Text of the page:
This is my Naan Recipe - and it's surprisingly simple. Naan bread probably originated in Persia, indeed the Persian word naan simply means 'bread'. It is now one of the most popular breads in Southern Asia and is eaten in Iran, Afghanistan, Pakistan and even in North Western China.
It is typical of Punjabi cooking where the tandoori food is a speciality. The traditionally naan recipe calls for it to be baked in a tandoori oven (it is unlikely that you will have one in your kitchen so we will have to improvise) and is a slightly leaven bread.
Naan traditionally is leaven with yeast, some naan recipes will substitute baking powder which is quicker and simpler but does not rise quite so well (although it's pretty close); the taste is slightly different but to me just as good.
There are also a multitude of other options so I will do the simplest recipe first and then describe the options.
1 teaspoon each
Dried activated yeast
Żlb (225g) Flour
Notes on Ingredients
Yeast, sugar water. This will form the rising agent. See below for the baking powder alternative.
Flour. A lot of Indian flatbreads use atta flour naans should be made from maida, a plain white flour, this rises better than wholemeal and gives a much softer finish. I sometimes mix about 25% chapati flour with white flour just for a bit of bite. Some people like to sieve the flour before mixing, not essential but does give a slightly better finish
Salt. Personally I think this, like most breads, needs a little salt, maybe ╝ teaspoon. Omit if paranoid about salt.
Yoghurt. Plain natural yoghurt - Indians sometimes use curds instead. (I do sometimes think of experimenting with mango yoghurt or something but I have my limits). I never measure this, I just keep adding bits until the dough is nice. If you run out you can substitute milk.
Mix the yeast with about a tablespoon of warm water (not boiling) in a small bowl or a cup, and add the sugar.
Leave to stand in a warm place for about 5mins, it should start to froth up a bit.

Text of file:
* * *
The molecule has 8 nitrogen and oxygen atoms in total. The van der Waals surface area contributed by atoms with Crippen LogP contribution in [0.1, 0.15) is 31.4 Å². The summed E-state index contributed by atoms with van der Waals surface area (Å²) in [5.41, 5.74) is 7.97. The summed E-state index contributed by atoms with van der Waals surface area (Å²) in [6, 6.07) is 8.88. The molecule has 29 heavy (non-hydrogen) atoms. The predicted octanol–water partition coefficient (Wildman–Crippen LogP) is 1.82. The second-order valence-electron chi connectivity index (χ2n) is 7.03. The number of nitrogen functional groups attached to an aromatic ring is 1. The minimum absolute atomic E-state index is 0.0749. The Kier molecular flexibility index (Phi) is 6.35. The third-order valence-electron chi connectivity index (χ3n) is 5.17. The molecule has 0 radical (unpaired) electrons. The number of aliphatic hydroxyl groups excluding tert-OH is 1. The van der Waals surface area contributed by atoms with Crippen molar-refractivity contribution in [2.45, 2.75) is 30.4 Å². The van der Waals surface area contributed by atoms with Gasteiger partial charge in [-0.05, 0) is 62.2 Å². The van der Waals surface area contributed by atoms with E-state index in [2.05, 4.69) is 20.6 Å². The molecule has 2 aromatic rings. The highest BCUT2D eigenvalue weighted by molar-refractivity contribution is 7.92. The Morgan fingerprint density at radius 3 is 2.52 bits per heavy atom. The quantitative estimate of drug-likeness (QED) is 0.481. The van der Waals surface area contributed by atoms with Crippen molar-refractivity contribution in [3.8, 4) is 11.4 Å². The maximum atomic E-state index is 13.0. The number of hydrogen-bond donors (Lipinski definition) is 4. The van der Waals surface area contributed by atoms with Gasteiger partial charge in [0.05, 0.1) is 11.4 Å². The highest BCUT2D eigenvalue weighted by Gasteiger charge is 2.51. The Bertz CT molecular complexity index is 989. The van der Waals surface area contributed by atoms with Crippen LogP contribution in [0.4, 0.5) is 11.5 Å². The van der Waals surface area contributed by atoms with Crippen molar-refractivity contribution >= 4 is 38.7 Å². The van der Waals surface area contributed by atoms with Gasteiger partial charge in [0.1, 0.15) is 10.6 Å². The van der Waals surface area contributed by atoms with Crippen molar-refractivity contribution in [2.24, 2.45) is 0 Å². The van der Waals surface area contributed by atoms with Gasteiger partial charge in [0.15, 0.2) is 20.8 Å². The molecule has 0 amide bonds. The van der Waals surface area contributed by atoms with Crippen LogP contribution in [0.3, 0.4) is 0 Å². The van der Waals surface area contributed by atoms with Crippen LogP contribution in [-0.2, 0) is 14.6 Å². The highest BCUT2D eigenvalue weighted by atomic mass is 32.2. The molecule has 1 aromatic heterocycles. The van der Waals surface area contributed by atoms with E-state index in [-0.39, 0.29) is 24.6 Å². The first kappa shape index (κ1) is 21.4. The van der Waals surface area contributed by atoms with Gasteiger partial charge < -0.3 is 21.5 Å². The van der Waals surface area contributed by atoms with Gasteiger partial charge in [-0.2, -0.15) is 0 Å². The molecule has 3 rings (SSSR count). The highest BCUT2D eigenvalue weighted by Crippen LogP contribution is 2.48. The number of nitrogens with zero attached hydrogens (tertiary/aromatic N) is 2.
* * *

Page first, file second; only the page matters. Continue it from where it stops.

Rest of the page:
Mix the salt into the flour.
Pour the yeast mix into the flour and stir round trying to distribute evenly.
Mix the yoghurt a bit at a time with a spoon until a nice doughy consistency starts to form.
Knead the dough well.
Leave in a warm place for about 10-15mins.
Heat up both a heavy bottomed frying pan and the grill.
Divide the dough into balls - depending on the amount you are making.
For each dough ball -
Roll out to about ╝in (0.5cm) thick.
Slap in the hot frying pan for about 30secs then put the frying pan under the hot grill.
When the top just starts to brown remove your naan bread to a plate and cover with kitchen paper
Do this for each dough ball.
Notes on Method
Dried activated yeast is easy to yet nowadays, if the yeast doesn't froth up, it may have been sitting in your cupboard for too long. The water only needs to be slightly warm.
Mixing the yeast mix should give you a breadcrumb type mixture, you can do this with your fingers or a spoon.
Mix the yoghurt a spoonful at a time with a spoon (much less messy than fingers). If you make the dough too runny then add a little more flour. The dough should be soft and springy. Usually I make the dough a little 'wetter' than actually required because you are going to add more flour whilst kneading which will stiffen it up slightly.
Like all bread, good kneading is the key to a good bread. At least 10 minutes and more if you can.
The hot frying pan under the grill thing is the closest I can get to imitating a tandoor. You can use just a pan which works reasonably well or you can bake in a hot oven but this takes longer and dries out the naan a bit. The naan bread will puff up as it cooks.
Naan recipes, whilst basically simple, have many variations and there
are a number of optional ingredients for naan breads which you can mix
into the flour before making the dough or use as toppings sprinkled
on before cooking.
Nigella seeds (kalongi)
Small flakes of garlic.
are all things that I have tried and work well. I might experiment with caraway or fennel seeds at some point.
You can use milk instead of yoghurt or a combination of both. Personally I like yoghurt the most.
Some people also mix in some ghee or oil with the dough. This is OK and gives a slightly crisper product.
Baking Powder. This recipe uses yeast, which is most traditional; however a lot of naan recipes specify baking powder as a leavening agent - about ¾ teaspoon in the above amount. Technically this is then called a Kulcha which can be either baked or cooked on the stove top. In fact, a lot of the time, I make kulchas rather than naan - it's just quicker and the results are very similar (and always good).
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